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# Erm tetris question

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Hello, I''m making a tetris game that is almost complete mostly everything works collisions, game logic etc, the problem I have is I don''t know how to rotate the pieces I have them in arrays like for example
int L[5][5] =
{
-1, -1, 0, -1, -1,
-1, -1, 0, -1, -1,
-1, -1, 0, 0, -1,
-1, -1, -1, -1, -1,
-1, -1, -1, -1, -1,
};

...then I have another BIG array that represents the screen to where the pieces are drawn (I copy the information of the pieces there also) which looks like this int board[MAX_W][MAX_H]; but I can''t figure out how to rotate the pieces, thanks in advance for the help.

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I used a big 2d array to represent everything. Each piece had a number, such as:

No Block - 0
Wall - -1
LBlock - 1
ReverseLBlock - 2
SquareBlock - 3
NBlock - 4
ReverseNBlock - 5
IBlock - 6
TBlock - 7

Whenever a block takes up positions on the board, I just set those positions to the appropriate number. When the block moves and isn''t in that position anymore, I set it back to the no block state. When the block comes to a permanent stand still, the position is set that way permanently (at least until the row disappears). It makes it easy to check for collision, and to check if a row is complete. To render, all you have to do is loop through the 2d array every frame, and draw the correct color corresponding to the correct block.

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I hard coded mine, It was logically the easy way to do it (physically it was a bit of a pain).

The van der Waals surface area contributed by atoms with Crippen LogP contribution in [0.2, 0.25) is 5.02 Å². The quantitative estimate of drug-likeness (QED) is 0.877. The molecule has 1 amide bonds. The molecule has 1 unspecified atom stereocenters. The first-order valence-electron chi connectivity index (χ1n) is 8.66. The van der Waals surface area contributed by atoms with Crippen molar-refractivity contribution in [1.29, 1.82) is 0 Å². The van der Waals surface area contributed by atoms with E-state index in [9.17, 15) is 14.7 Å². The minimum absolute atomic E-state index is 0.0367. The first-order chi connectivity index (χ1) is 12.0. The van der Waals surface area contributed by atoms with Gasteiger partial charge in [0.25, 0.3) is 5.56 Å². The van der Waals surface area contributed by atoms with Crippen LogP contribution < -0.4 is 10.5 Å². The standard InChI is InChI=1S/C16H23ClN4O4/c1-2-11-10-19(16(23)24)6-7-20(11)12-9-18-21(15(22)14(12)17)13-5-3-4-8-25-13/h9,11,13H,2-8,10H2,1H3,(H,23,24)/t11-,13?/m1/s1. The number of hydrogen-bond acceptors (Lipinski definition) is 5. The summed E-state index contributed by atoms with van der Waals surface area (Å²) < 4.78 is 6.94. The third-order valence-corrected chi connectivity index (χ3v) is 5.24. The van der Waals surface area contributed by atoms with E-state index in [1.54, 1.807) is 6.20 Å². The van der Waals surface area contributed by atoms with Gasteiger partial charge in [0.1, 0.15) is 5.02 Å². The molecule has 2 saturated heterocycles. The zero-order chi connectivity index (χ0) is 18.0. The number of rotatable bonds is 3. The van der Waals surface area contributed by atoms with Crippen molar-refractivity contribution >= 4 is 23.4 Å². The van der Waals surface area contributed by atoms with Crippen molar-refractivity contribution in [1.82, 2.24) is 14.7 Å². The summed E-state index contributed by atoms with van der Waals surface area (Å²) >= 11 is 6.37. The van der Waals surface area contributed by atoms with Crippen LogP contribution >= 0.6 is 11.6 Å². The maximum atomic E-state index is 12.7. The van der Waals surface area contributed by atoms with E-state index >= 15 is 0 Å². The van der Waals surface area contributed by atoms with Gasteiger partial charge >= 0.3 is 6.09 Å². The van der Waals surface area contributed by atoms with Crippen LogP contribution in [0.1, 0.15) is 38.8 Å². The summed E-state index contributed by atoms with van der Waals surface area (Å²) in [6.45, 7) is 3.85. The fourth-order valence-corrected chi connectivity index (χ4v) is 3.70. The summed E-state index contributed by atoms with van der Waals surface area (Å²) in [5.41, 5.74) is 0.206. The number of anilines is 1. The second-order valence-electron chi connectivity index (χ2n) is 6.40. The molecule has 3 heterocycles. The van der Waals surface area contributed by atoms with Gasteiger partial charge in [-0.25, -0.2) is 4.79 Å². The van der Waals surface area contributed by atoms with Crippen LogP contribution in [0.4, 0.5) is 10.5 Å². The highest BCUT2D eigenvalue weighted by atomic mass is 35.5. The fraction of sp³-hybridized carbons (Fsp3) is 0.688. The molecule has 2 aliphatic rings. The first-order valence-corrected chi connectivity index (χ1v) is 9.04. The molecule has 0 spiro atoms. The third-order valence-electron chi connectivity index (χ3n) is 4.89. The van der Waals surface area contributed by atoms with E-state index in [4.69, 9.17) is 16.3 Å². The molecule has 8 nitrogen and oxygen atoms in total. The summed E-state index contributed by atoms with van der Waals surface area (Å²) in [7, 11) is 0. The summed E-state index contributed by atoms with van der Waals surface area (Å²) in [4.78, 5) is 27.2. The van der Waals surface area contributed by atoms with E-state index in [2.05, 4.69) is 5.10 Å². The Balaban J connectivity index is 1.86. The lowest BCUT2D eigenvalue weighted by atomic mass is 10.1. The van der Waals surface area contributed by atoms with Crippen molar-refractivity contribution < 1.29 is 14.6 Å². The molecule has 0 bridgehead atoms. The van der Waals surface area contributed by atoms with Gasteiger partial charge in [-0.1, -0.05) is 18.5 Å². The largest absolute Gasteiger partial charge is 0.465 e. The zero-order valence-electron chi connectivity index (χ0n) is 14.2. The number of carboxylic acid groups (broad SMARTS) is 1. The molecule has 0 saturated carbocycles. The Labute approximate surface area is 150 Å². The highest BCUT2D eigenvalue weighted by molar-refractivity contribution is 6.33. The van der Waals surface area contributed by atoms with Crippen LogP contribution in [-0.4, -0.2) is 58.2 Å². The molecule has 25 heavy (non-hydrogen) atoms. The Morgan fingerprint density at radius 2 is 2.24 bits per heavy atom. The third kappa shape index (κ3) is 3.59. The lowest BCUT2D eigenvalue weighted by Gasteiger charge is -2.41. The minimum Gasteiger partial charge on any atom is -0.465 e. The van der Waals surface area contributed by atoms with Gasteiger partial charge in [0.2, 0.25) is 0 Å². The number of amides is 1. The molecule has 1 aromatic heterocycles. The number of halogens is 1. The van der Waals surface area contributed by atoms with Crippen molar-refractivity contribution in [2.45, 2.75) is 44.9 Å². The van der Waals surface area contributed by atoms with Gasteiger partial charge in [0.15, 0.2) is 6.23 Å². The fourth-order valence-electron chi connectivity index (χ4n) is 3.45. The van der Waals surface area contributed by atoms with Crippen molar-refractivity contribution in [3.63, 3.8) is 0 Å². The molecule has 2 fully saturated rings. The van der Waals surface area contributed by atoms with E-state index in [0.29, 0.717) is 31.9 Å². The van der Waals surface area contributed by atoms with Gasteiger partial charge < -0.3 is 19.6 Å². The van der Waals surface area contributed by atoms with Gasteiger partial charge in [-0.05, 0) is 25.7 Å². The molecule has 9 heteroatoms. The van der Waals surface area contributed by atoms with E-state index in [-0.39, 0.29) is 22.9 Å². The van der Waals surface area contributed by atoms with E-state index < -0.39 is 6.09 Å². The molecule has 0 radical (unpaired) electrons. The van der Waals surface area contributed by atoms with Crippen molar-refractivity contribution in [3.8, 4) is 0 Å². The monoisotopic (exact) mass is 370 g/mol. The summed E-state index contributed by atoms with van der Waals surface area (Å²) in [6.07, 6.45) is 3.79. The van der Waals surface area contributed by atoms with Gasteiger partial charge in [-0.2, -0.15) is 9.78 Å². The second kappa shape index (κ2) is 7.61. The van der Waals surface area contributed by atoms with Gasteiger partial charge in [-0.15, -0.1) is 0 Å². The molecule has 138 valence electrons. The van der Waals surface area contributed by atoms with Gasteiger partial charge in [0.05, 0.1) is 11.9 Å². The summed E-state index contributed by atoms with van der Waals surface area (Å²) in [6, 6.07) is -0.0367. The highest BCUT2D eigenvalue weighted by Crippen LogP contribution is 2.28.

You can see exactly how I did it here.

Edit: bleh, HTML.

[edited by - tiffany_smith on October 22, 2003 4:27:21 PM]

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Just transpose the matrix.

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quote:
Original post by Anonymous Poster
Just transpose the matrix.

I believe that would leave the object upside down and backwards (giving only two states of rotation BTW).

xgOblin - you forgot to explain rotation

int M[5][5];for (int i = 0; i < 5; i++) {  for (int j = 0; j < 5; j++) {    M[i][j] = L[i][j];  // Copy the array  }}for (int i = 0; i < 5; i++) {  for (int j = 0; j < 5; j++) {    L[j][4-i] = M[i][j];  }}

That's more of a guess than anything, but I think it's right. If it rotates the wrong way swap the "4-" part between dimensions.

______________________________________________________________
The Phoenix shall arise from the ashes... ThunderHawk -- ¦þ
MySite
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[edited by - Thunder_Hawk on October 22, 2003 4:39:33 PM]

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Thanks for the replies, ok what you guys suggested is pretty much what I did and it's working correctly I can move the piece left and right, I'm also checking collisions using the array like xg0blin said and that's working too. What I can't figure out is how to determine the position when the piece is rotated and then replace the values in the big array with the appropiate values.

quote:

I believe that would leave the object upside down and backwards

[edited by - NullPointer33 on October 22, 2003 4:48:14 PM]

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Record the position of say, the upper left hand corner of the current block in some external variables and use that position (two variables) as an offset into the giant array.

______________________________________________________________
The Phoenix shall arise from the ashes... ThunderHawk -- ¦þ
MySite
______________________________________________________________

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edit: That was my boss--don't mind him--he's a dork.

[edited by - neurokaotix on October 22, 2003 5:10:23 PM]

Umm, oookaaaay.

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I define each block with a center, and a state. Some blocks have four states, some two, and some only one. The state of course specifies the direction that the block is facing (UP, DOWN, LEFT, RIGHT). Based upon the state and the position is how you check your movement and collision. For instance, If the center of my I block is at index [17][12], and the state is sideways (it only has VERTICAL, and HORIZONTAL), then I set my array indicies based on that information.

1. 1
2. 2
3. 3
Rutin
19
4. 4
khawk
14
5. 5
frob
12

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